IT Hiring and Salaries Down, but Not Out
Despite gloomy economic projections, IT professionals may fare better than people working in other job sectors this year, according to Computer Economics report.
- By Herb Torrens
Despite a faltering economy and gloomy economic projections, IT professionals may fare better than people working in other job sectors this year, according to a "2009 IT Salary Report," announced on Tuesday by Computer Economics.
The report predicts that the median salary for all IT workers will rise by 2.0 percent in 2009, based on Computer Economics' projections. It's actually a point decrease from last year's assessment. Computer Economics had pegged overall pay raises for IT personnel at 3.0 percent in its survey conducted in October of 2008.
Economic factors have dampened this year's forecast, according to John Longwell, research director at Computer Economics.
"The three percent figure given to us by employers [in 2008] was optimistic given what has happened in the market," Longwell said in a telephone interview. "Cost-of-living increases generally track with inflation, and in the fourth quarter, we actually had deflation."
Pay raises for IT professionals have been dropping in recent years. They decreased from 3.9 percent in 2007 to 3.5 percent in 2008, according to the report.
IT wage increases have been relatively flat since the dot-com crash. Those wages had just started to recover in 2004, the report explains.
The 2009 survey ranked "developers" at the high end of the salary increase spectrum, projecting a 3.6 percent hike in wages. "Managers" and "executive/directors" were in second place, with the study predicting 3.5 percent and 3.4 percent raises in those categories, respectively.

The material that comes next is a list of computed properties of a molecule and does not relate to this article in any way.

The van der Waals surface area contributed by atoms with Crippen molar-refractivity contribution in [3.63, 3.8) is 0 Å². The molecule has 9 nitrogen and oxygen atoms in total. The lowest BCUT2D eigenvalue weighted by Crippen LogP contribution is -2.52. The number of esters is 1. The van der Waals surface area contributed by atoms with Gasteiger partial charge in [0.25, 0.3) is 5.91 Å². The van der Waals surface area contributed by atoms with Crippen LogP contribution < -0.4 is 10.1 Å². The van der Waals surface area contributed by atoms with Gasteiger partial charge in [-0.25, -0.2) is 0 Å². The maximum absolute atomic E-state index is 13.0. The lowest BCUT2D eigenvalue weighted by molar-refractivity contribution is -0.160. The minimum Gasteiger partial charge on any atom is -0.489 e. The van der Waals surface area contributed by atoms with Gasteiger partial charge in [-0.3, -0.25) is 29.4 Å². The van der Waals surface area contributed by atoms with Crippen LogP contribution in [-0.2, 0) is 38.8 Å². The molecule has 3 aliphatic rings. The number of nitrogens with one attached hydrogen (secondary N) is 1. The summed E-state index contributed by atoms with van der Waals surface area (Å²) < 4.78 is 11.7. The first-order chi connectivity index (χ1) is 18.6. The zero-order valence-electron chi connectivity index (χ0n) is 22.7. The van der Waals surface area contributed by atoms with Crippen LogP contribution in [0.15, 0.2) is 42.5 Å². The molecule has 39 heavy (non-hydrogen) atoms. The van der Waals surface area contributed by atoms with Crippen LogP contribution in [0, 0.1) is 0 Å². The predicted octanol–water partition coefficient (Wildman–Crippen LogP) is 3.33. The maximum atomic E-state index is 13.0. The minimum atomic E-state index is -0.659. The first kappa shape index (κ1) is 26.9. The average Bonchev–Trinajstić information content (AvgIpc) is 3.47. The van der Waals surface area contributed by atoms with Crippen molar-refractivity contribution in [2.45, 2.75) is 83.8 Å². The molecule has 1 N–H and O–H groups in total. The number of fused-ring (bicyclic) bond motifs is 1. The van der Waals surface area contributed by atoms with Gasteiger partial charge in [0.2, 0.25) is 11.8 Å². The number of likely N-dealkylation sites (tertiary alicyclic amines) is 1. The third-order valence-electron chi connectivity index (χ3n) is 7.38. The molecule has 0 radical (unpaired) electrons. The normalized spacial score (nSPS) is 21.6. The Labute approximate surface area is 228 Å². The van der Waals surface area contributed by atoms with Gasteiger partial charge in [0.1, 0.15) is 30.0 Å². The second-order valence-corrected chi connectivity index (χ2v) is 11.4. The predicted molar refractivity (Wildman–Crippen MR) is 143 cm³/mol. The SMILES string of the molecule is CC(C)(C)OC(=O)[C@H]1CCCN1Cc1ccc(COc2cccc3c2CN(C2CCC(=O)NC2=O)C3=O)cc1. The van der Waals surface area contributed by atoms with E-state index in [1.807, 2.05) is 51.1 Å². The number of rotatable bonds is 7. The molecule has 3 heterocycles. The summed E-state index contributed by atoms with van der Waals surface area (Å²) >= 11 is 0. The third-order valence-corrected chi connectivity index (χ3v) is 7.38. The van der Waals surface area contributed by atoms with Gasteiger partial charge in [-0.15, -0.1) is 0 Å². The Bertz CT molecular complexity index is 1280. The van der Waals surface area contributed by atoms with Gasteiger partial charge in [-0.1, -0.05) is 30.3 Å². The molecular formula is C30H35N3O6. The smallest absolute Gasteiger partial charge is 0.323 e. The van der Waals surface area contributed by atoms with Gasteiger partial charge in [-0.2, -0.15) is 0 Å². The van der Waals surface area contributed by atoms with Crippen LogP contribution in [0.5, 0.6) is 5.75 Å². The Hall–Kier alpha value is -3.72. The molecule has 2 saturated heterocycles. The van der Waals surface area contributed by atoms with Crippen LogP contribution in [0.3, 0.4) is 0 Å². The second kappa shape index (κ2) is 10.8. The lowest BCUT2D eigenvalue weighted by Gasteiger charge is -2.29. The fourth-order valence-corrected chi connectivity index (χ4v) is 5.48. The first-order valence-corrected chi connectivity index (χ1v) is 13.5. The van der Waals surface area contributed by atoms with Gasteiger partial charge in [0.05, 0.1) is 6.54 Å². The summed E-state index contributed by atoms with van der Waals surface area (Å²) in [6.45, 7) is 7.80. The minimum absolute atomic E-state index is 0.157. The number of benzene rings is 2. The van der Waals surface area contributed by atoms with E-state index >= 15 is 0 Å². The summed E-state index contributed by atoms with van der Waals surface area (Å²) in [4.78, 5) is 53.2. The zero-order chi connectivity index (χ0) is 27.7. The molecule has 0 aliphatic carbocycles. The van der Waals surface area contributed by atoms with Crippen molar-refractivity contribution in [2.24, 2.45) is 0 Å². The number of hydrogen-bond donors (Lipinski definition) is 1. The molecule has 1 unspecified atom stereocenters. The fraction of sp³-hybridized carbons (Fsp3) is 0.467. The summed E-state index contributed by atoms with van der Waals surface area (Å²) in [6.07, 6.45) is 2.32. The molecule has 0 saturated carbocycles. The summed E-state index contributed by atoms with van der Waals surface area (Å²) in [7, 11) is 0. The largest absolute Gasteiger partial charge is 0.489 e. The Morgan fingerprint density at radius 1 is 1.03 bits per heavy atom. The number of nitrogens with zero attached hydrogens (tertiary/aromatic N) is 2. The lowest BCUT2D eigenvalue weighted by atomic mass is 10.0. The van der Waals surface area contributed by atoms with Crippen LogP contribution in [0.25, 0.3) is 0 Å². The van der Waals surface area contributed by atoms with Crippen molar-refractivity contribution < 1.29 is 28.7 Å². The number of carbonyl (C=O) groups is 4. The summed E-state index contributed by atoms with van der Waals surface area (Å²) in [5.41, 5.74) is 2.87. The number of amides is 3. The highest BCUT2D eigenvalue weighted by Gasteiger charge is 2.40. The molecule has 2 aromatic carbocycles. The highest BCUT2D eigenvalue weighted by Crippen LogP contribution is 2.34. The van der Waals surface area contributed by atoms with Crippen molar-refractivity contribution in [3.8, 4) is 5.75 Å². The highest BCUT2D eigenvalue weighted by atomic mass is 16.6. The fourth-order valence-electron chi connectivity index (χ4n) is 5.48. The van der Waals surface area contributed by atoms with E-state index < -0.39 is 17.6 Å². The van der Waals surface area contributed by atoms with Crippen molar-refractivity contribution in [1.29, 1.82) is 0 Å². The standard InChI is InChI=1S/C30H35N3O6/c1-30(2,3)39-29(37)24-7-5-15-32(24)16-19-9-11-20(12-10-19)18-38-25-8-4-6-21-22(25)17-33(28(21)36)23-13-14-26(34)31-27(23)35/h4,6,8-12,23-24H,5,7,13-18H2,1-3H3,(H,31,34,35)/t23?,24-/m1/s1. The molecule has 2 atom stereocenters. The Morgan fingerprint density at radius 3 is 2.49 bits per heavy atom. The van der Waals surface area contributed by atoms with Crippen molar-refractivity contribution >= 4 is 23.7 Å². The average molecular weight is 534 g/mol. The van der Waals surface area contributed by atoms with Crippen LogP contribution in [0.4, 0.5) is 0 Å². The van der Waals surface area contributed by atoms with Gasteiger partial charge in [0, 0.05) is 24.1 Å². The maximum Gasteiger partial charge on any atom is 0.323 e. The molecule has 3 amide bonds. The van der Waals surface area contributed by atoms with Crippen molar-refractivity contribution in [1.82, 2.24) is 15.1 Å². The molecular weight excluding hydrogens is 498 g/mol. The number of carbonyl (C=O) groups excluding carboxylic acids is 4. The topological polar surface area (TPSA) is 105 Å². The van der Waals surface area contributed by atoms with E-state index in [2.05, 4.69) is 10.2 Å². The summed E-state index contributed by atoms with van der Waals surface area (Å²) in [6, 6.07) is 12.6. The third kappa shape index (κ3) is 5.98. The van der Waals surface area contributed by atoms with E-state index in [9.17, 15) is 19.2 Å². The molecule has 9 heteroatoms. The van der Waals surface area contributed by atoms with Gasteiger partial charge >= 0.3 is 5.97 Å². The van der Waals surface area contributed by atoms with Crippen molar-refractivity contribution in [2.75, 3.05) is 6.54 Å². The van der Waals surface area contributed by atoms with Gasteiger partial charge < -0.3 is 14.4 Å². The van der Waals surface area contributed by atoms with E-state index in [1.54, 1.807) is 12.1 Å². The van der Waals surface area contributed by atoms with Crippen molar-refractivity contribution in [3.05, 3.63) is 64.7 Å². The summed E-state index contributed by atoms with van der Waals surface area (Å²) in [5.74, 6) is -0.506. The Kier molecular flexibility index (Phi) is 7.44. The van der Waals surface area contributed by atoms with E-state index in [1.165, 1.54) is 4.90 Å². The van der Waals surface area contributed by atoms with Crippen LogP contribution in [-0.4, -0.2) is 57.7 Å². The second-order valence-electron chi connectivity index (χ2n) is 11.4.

"Developers, and that's a broad category, generally have the skill sets that are hot and in demand," Longwell said.
Longwell noted that above-average raises for managers and directors may have been initiated by companies to compensate valued employees who may not benefit from incentives during economic downturns.
"Incentive pay tends to decline with profits," Longwell said. "Other variable compensation, such as healthcare benefits and pension plans, also decline with revenue. It's sort of a natural adjustment in such economic times."
Given the layoffs and cutbacks by some software giants, the increased labor pool of IT professionals represents a boon for other prospective employers. Still, it may not translate to increased salaries.
"An increase in the labor pool always has an influence on salaries, and in today's market, people looking for jobs might not be offered a position at the median rate," Longwell said. "On the other hand, those companies looking to maintain and expand legacy IT programs will have an opportunity to acquire high-level skill sets at a highly competitive rate."
Recent layoffs at Microsoft, IBM, Yahoo, Google and others have sparked anxiety in the IT community, according to a statement from Computer Economics. However, given the state of the general economy, IT personnel are in a better position than most in the workforce.
"We were a bit surprised by the strength and resolve shown by many of the participant organizations in the survey," Longwell said. "Given this economic climate, we thought many more would be planning layoffs and cutbacks in programs. The response was much more positive than we anticipated, which indicates to me that IT workers are more insulated for this recession than other groups."
Computer Economics' "2009 IT Salary Report" can be accessed here.
Herb Torrens is an award-winning freelance writer based in Southern California. He managed the MCSP program for a leading computer telephony integrator for more than five years and has worked with numerous solution providers including HP/Compaq, Nortel, and Microsoft in all forms of media.